|Biotechnology and the Future of World Agriculture (GRAIN, 1991)|
|Providing the inputs|
The focus on herbicide-tolerance does not mean that nothing is being done in other areas. Companies and public institutions are using biotechnology on different fronts in order to modify agriculture's input requirements. One of them is breeding for pest resistance. As such, this breeding objective is nothing new. Farmers have been selecting crops with resistance to insects, fungi and viruses for centuries, some of them with remarkable success. More recently, plant-breeders have been doing the same, although as noted earlier, the availability of cheap pesticides did not add to the incentives to focus on this type of research. Biotechnology now comes in as a potentially very powerful tool. Genetic engineering and tissue culture techniques allow scientists to enormously broaden the available gene pool in the search for resistance genes. No longer limited to the germplasm of sexually compatible relatives of the same species, genes can be cloned into crops from theoretically any host, be it other plants, micro-organisms or animals.
While herbicide-tolerant crops are likely to be the first genetically engineered crops available to the farmers, crops with built-in pest resistance might not take long to follow. Much of this research is being done in the public sector, but the chemical giants are also getting involved. Monsanto has already field tested a tomato incorporating genes to ward off tomato hornworms and fruit worms, as well as an engineered tomato with built-in resistance to a virus disease. (31) ICI is focusing on insect-resistant maize and virus-resistant sugar-beet, (32) and Sandoz works with PGS on virus-resistance for several crops. (33) 'Of course [the pesticides industry] is going to lose business as a result of introducing plants that are more resistant to insects or pests', says Riley from Shell Chemicals. But by investing in genetic engineering, 'we're likely to win more than we lose', he asserts. (34)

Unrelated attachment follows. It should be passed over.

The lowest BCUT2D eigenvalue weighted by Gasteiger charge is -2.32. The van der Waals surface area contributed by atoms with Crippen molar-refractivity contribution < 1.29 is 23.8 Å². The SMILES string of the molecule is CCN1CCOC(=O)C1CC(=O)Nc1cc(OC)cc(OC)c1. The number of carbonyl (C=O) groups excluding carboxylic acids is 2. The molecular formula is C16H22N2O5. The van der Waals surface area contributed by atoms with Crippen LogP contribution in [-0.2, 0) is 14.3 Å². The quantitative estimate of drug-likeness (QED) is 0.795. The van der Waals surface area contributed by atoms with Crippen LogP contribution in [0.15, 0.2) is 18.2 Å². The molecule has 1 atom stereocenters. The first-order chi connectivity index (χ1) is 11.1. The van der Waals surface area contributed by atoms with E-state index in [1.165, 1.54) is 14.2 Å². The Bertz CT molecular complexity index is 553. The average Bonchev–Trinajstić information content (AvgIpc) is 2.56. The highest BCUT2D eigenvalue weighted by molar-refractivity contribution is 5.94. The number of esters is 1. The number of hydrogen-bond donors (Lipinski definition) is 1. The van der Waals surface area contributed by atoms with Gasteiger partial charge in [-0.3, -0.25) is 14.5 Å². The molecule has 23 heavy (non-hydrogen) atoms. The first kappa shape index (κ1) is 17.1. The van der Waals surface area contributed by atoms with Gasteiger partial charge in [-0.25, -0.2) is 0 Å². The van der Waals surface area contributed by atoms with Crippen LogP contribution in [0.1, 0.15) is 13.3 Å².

Although scientists warn that it will take several years before such new plants are available to farmers, the prospect is appealing: plants that themselves fight their enemies without need for external weapons. While the potentials are indeed enormous, the limitations are just as impressive. The resistance that biotechnology might breed into crops in the near future will be based on one or a few genes. The manipulation of entire gene complexes is still far too difficult to handle. Ed Dart, Research Director with ICI Seeds, thinks that crops with single gene traits such as insect-resistance are likely to become seed company standards during the coming decade. (35) This 'onegene/one-pest' resistance is relatively easy to overcome by pests, which are continuously adapting themselves to new situations. Just as pests can develop resistance to pesticides, they are also able to find a way round pestresistance in crops, especially when this resistance is provided by only one gene.
Current biotech research is heavily focused on an extremely narrow range of organisms and genes in the search for new instruments to combat pests and diseases. Graph 5.2 shows a breakdown of research reports on biological control agents as listed in Derwent Biotechnology Abstracts in 1989. The work on the bacteria Bacillus thuringiensis (Bt) is a case in point. A gene from Bt is responsible for the production of a protein that kills certain insects if they ingest it. This microbe and its 'miracle genes is covered in over 37% of all research papers on biological control agents listed by Derwent in 1989. Another six per cent of the papers report on other Bacitlus species, while another ten per cent focus on Pseudomonas, a microbe that promises to be of help in combating diseases caused by fungi. Taken together, these data suggest that over half of all listed biotech research on biological control agents focus on only two bacterial genera. And even this is probably an underestimate. As noted earlier, the Derwent Abstracts tend to under-represent the research in the private sector due to its secrecy. The private sector is likely to focus more strongly on those applications with clear commercial possibilities, of which Bt is the most important. Bt is, after all, responsible for 95% of all current big-pesticide sales. (36)